The so-called Tunguska event is still a mystery after 108 years. It is the largest impact event on Earth in recorded history.
On the morning of June 30, 1908 a large fireball crossed the sky above the taiga over the Stony Tunguska River in Krasnoyarsk Krai in Russian Siberia. A large explosion followed, which could be heard even in the distant villages 745 miles away and visible even in Britain. It flattened 2,000 km2 (770 square miles) of forest. During the following days, strange phenomena were observed in the skies above Europe, such as silvery, glowing clouds, colorful sunsets and a strange luminescence in the night.
Russian newspapers soon reported that it was a meteorite impact, while foreign newspapers speculated on various scenarios from a volcano eruption to a UFO accident. However, the unpredictable political situation in Russia at that time prevented further investigations.
After 13 years the first research expedition led by Russian mineralogist Leonid Kulik visited the Tunguska. Despite exploring the entire area, they didn’t discover a single great crater or meteoritic material. To explain this fact Kulik suggested that some natural extraterrestrial solid exploded in the Earth’s atmosphere.
Over time, many other theories, some quite unusual, have been proposed to explain the apparent lack of craters and missing extraterrestrial matter.
In 2007 a research team of the University of Bologna in Italia led by Luca Gasperini proposed that a small lake in the region, Lake Cheko, may have been the impact crater. Their assumptions were based on the fact that the lake is unusually deep for the region and its shape looks like a crater. Moreover, there is no record of the lake existing before 1908. Gasperini's evidence is controversial, as seen in one published answer to this research.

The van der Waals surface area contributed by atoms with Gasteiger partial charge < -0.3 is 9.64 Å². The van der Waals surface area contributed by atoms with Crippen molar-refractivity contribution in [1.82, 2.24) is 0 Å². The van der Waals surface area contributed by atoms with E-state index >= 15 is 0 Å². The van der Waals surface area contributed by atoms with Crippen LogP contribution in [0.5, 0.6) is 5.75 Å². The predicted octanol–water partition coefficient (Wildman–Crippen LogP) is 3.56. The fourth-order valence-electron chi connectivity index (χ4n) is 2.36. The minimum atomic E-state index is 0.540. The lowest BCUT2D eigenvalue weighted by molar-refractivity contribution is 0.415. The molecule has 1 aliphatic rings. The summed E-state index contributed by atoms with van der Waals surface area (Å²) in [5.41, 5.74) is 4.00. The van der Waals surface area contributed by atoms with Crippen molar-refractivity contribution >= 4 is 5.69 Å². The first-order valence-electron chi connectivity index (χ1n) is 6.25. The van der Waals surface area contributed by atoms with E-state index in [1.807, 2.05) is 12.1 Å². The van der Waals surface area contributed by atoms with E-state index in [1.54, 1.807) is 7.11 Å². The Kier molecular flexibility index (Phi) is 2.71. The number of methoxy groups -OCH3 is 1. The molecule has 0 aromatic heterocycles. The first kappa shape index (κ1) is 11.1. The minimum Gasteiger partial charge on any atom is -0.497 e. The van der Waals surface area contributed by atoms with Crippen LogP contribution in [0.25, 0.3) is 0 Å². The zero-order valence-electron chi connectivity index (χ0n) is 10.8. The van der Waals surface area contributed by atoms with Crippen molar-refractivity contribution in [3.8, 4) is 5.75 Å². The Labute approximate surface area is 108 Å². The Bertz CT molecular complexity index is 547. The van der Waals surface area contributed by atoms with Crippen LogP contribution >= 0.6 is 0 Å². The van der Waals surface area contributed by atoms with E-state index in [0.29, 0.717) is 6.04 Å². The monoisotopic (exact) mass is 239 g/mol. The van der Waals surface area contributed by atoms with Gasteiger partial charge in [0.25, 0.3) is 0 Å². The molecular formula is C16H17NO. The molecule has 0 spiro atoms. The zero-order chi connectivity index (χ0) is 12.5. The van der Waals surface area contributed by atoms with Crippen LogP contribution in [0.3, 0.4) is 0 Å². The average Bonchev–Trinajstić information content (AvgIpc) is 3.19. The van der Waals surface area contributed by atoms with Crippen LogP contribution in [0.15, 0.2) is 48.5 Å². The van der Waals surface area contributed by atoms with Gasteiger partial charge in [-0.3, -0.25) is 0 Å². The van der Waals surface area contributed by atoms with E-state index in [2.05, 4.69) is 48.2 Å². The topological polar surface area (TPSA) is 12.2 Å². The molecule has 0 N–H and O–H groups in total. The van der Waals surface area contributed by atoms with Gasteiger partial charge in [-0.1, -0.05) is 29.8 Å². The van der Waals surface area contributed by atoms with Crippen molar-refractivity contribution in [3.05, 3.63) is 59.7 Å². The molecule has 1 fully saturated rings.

It July 2016 a team of Russian researchers from Krasnoyarsk and Novosibirsk explored Lake Cheko again in order to estimate its real age. The region was poorly mapped before the 20th century, so the lake might have existed before 1908, they presumed. The age of a lake can be estimated by assessing its bottom sediments.
Last year the scientists obtained a core sample of bottom sediments from the deepest trench of Lake Cheko to make geochemical and biochemical analysis. Recently their colleagues from the Institute of Geology and Mineralogy, Siberian Branch of The Russian Academy of Sciences (RAS) completed radioscopic analysis of the core samples, a press release at The Russian Geographical Society website says.
The study showed that the deepest sample is about 280 years old, which means that the lake is probably even older, because the researchers did not manage to obtain samples from the very bottom. Nevertheless, this proves that Lake Cheko is much older than the Tunguska event and is not an impact crater of a supposed Tunguska meteorite impact.
The results of the study will be published in one of scientific previewed journals on July 30, 2017, at the anniversary of the Tunguska, according to Denis Rogozin, senior research worker at Krasnoyarsk Research Center Siberian Branch of RAS.
The results of Russian scientists’ research left the academic society without the last straw they grasp in the hope to find any evidence that the Tunguska event actually was a meteorite impact and made the Tunguska event really mysterious again.
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